For now, either select your GPU or allow the system to boot to the Live CD automatically. While running the Live CD enables you to get a feel for the application, any settings you change will be lost the next time you reboot, so you're best off installing to your hard drive once you're sure you like what you see.

Install XBMC

3. To install, reboot your machine and choose the last menu option, 'Install XBMCLive to disk (USB or HDD)'. Some older PCs don't support booting from USB devices, in which case you'll have to go with an internal drive.

Step 3

Be careful here: installation will completely wipe all information from your hard drive, so make sure it doesn't contain anything important before you proceed. Fixed disks must be larger than 5GB, while USB sticks need to have at least 1.5GB of usable capacity.

You'll need to designate the drive you are installing to. If it's a single fixed drive, this will be Drive 1. You'll also need to confirm that you want to install to a fixed disk rather than removable drive as well as entering a password. The install process takes about 10 minutes. After it's finished, remove the Live CD and reboot.

Access your media

4. Rather than a media centre – where your content is stored locally – XBMC is more of a 'media extender', in that it is designed to fetch media across a network from shared folders, NAS drives and other UPnP devices. You can use local folders, but this works best if you installed XBMC in Linux or Windows.

Step 4

If you didn't do this, you'll either need to set up a network share on another computer on the network or use a removable hard drive or DVD drive. To set a folder's source, click on the media category – say, for instance, 'Video'. Right-click on the 'Videos' link on the next screen and choose 'Edit Source'.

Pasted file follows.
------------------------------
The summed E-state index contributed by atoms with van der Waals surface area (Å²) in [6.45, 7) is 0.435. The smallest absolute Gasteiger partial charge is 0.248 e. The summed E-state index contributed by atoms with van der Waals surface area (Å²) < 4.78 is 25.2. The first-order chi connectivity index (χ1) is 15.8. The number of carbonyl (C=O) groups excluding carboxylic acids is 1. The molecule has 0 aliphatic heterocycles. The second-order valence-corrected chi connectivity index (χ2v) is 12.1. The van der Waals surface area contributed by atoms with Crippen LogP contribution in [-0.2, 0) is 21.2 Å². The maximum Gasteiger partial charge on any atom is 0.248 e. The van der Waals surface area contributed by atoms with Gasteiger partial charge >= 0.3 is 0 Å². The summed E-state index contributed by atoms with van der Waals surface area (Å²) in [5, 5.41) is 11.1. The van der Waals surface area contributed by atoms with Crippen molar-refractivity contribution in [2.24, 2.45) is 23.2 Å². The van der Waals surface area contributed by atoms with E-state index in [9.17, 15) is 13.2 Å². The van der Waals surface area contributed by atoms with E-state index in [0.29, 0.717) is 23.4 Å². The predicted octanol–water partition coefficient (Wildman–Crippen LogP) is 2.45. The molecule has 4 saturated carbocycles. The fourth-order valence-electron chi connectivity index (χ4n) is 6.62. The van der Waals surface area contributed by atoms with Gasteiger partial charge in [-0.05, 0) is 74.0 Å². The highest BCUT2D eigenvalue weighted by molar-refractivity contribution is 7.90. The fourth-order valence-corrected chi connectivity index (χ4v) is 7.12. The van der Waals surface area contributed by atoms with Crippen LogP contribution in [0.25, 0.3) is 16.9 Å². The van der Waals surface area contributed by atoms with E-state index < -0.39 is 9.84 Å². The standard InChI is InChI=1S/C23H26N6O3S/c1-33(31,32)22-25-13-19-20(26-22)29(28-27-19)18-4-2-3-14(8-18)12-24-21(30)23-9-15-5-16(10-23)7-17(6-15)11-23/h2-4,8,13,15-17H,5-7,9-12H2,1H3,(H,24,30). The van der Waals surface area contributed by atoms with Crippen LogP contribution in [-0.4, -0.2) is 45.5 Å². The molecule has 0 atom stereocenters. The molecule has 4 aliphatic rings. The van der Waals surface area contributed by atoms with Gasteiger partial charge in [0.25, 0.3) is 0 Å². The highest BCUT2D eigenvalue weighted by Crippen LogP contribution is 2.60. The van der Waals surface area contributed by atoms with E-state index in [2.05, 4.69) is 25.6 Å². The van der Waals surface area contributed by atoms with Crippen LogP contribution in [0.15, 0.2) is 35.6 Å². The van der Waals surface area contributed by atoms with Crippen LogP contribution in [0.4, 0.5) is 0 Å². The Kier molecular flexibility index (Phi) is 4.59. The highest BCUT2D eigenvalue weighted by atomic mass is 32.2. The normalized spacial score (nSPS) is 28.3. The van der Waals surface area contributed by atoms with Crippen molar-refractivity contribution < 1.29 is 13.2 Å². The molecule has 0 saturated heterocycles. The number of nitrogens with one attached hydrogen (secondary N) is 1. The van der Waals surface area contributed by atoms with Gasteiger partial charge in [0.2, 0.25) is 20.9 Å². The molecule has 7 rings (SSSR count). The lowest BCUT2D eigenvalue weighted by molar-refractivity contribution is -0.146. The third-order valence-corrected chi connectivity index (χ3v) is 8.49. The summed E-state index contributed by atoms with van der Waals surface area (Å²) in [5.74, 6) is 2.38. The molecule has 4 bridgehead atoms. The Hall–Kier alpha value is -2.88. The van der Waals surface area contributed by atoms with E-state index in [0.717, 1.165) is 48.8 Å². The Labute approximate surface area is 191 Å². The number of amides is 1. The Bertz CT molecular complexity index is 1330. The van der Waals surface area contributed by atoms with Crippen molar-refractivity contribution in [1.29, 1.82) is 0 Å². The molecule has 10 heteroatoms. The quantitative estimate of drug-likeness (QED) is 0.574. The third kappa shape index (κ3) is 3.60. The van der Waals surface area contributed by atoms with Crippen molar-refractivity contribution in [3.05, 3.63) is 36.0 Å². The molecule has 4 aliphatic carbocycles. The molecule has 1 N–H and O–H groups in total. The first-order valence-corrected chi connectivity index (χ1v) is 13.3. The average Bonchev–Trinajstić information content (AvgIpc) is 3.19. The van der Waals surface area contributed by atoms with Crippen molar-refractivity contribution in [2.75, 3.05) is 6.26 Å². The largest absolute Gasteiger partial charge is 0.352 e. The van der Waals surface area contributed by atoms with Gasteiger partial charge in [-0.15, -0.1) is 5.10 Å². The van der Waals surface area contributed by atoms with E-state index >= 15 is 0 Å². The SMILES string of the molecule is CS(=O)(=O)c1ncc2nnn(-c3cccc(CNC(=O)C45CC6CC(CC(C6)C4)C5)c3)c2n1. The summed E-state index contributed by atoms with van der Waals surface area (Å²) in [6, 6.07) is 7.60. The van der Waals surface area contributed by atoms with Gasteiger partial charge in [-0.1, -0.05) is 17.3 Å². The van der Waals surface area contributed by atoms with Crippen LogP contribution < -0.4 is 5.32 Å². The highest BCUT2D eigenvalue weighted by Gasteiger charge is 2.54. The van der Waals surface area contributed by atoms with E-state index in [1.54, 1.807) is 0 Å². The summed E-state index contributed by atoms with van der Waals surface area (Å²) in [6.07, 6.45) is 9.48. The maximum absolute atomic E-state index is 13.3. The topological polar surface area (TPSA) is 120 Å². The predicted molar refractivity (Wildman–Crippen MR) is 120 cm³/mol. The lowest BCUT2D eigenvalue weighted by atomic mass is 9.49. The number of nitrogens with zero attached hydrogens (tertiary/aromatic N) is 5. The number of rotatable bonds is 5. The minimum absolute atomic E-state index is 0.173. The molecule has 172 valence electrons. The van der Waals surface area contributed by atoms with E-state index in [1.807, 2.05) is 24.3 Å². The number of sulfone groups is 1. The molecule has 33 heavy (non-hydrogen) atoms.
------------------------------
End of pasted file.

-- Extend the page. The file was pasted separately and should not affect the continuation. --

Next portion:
Click 'Browse' and have a look for the shared folder. If necessary, enter a username and password for protected shares. Once this is done you can either add a new shared location using the 'Add' source button, or move on to the next category.

When playing video, moving the mouse to the bottom-left corner of the screen will bring up a Playback menu. Press the [Esc] key to go back up the menu levels.

Add extra features

5. As well as playing back your media collection, XBMC can retrieve weather information, run scripts and be customised with different themes and skins.

Step 5

If you fancy being able to access forecasts, click 'Weather | Settings | Region' and change the region to 'UK' and the time zone to 'Britain'. You will now be able to enter your location in the Weather section and receive local weather forecasts.

Now go back to the main menu screen and click on 'Settings'. Here you can tweak the defaults for video, music and pictures, as well as editing things like your network settings and autoplay.

Clicking the power icon will bring up a new menu from which you can eject discs from the optical drive, shut down, reboot or enter Suspend mode. The only thing left to do is sit back, relax and enjoy the show.


First published in PC Plus Issue 287